I totally missed the original post about the scheduled call-in sessions with information about this tool, but luckily I saw it publicized again on the WVLS blog (Thanks, Jamie!). The session on the 26th is already done, but there is a second session coming up on August 2nd from 1-2pm.

You can find all the details including call-in info and a link to the DPI presentation in the WVLS blog post: https://www.wvls.org/help-low-income-households-get-affordable-internet-access/

Office 2016 Reference Cards

We will be upgrading the version of Microsoft Office on all SCLS-supported staff computers to 2016 Professional Plus during the week of August 6th.  The interface for Office 2016 is fairly similar toDesk-glasses-laptop-3061 the 2013 version, but the upcoming upgrade is a good reason to re-post information from a previous TechBits articleCustomGuide's Quick Reference Cards are nice tools to learn the best way to accomplish common tasks in Microsoft Office.  The 2016 reference cards are linked from the SCLS Technology page.

Ergo kit available
SCLS is now offering an Ergonomic Kit. This kit contains several types of mice, keyboards, gel pads and other devices, like a back rest and a foot rest. The idea is that you can “try before you buy” a piece of ergonomic equipment. If you’ve been wanting to try a new mouse, but can’t decide if you want a vertical mouse or a joystick style mouse, you can try them out and see which one works best for you. If the vertical mouse is your preference, then is there an advantage to the $100.00 mouse over the $40.00 mouse? You will also be able to decide that with this kit because it has both of them!


All the electronics in the kit are plug and play, meaning you don’t have to install any drivers or software to make them work.

Get more out of your searching - by getting less results (but more relevant ones)

I search for some really weird, hard to find stuff. Part of my job is doing authority control, which basically means I have to look up really obscure items (mostly foreign movies and anime) and make sure everyone in our catalog record is actually associated with that item and their name is spelled correctly. My searches have to be very narrow so I can find what I am actually looking for.

Here are a couple of the tricks I’ve picked up to get better results.

  • Use quotes around your keyword to search for that exactly
    • If you use this around more than one word, it will look for results that have that phrase in that order.
    • This also can be used if you want your results to REQUIRE a certain word if you put around just one word. If I don’t do this, sometimes I get a lot of results that just have part of my search query in it.
  • Use the minus sign (-) to remove results with the words after it
    • This is helpful in narrowing down results if you are not interested in certain results.
    • It can be used to specify what you are looking for when a search query could have more than one kind of result
      • A good example of this is the image search results for “seals” versus “seals -animal*"
        • The * is a wildcard symbol that broadens a search.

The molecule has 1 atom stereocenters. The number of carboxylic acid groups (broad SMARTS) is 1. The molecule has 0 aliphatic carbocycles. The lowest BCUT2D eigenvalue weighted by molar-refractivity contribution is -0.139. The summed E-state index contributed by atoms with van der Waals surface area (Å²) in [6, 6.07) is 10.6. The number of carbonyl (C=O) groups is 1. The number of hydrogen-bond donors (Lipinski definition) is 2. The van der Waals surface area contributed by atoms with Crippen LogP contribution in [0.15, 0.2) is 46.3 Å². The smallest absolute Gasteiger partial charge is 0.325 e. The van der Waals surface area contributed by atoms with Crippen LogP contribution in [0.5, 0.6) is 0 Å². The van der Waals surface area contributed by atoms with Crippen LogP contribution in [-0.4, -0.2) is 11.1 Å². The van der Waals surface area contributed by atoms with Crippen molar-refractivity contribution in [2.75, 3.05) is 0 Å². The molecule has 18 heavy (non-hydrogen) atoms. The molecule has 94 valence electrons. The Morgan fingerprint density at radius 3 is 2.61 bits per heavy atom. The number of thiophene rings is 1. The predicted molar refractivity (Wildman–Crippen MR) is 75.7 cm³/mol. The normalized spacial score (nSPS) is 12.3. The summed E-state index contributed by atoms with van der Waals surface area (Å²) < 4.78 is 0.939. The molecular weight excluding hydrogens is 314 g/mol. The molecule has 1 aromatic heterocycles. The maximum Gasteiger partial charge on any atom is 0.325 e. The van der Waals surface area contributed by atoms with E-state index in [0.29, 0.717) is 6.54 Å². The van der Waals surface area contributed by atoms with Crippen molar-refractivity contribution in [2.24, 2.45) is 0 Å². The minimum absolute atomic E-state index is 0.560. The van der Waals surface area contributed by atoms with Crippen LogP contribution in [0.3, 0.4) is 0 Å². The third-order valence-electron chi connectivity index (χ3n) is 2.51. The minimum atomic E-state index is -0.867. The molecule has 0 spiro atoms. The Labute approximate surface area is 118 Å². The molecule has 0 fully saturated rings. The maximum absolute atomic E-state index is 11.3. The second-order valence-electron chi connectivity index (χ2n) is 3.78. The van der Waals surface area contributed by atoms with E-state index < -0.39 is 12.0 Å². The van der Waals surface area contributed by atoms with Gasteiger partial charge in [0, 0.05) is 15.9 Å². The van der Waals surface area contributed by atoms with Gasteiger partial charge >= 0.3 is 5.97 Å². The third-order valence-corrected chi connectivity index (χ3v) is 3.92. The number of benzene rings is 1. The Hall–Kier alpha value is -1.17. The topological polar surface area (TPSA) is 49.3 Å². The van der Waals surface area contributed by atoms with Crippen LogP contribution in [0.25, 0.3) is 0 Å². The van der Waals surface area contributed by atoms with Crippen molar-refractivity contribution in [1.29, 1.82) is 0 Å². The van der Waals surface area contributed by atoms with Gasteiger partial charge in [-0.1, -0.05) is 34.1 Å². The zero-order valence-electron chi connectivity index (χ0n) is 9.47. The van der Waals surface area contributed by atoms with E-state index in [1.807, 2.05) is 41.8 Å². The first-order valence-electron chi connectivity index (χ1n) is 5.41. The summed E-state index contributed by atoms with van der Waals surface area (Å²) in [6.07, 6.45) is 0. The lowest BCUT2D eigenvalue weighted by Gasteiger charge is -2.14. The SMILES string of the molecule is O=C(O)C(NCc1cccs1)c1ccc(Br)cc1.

• Animal* searches for animal, animals, etc.
    • I use the minus sign to get rid of results from other libraries. I’m not interested in looking at other library catalogs when I’m trying to figure out if a name is wrong or not, since it’s likely that library is using the same record we are so they are not helpful.

These two tricks work on Google, Yahoo, Bing, and DuckDuckGo.

There are many more tips, but these are the two I use the most. Here are a couple of my searches I’ve done in the past for authority control work:

Searches

 

Browsers and Insecure Websites

You've no doubt read all of our recent blog postings lately about HTTPS, like SCLS and https and More on HTTPS, where we've talked about the big push on the Internet to make ALL websites secure. So we worked to secure our website along with all of your websites as well (thanks, Rose!).

This big push to make all websites secure was coming from the browser companies who were starting to display messages saying if a site was secure or not.

Like Firefox that pops up a message box telling you if a site is insecure when you log in.

Firefox_Message

Chrome is also going to be displaying a message starting with version 68 which comes out July 24, 2018.

Chrome_Message
I think these browser messages may over time become more of a warning than a recommendation because Internet security is becoming so important to users, especially with all the data breaches that have been happening. If you have any vendor websites that you log into that are not secure ask them how soon they will be secure. Be safe when surfing!

Library Podcasts

IMG_0772I've talked about my love of podcasts - especially book related ones - in TechBits in the past. In my post from 2015, the book related podcasts all come from the media - NPR and Book Riot - not from libraries. Since then, I've learned about some library podcasts and wanted to share them with you. I know there are more out there and if your library has a podcast, please add it in the comments.

SCLS Libraries:

Wisconsin Libraries:

Outside Wisconsin:

Interested in creating a podcast for your library? Richard Byrne from Free Technology for Teachers shared a tutorial on using Anchor.fm to create a podcast. An article in Library Journal called "The Chatty Librarians: Podcasting" shares two libraries and their experiences launching podcasts. Technology has come a long way in making podcasts easy to create. If you create one, be sure to let us know so we can highlight it.

Happy listening!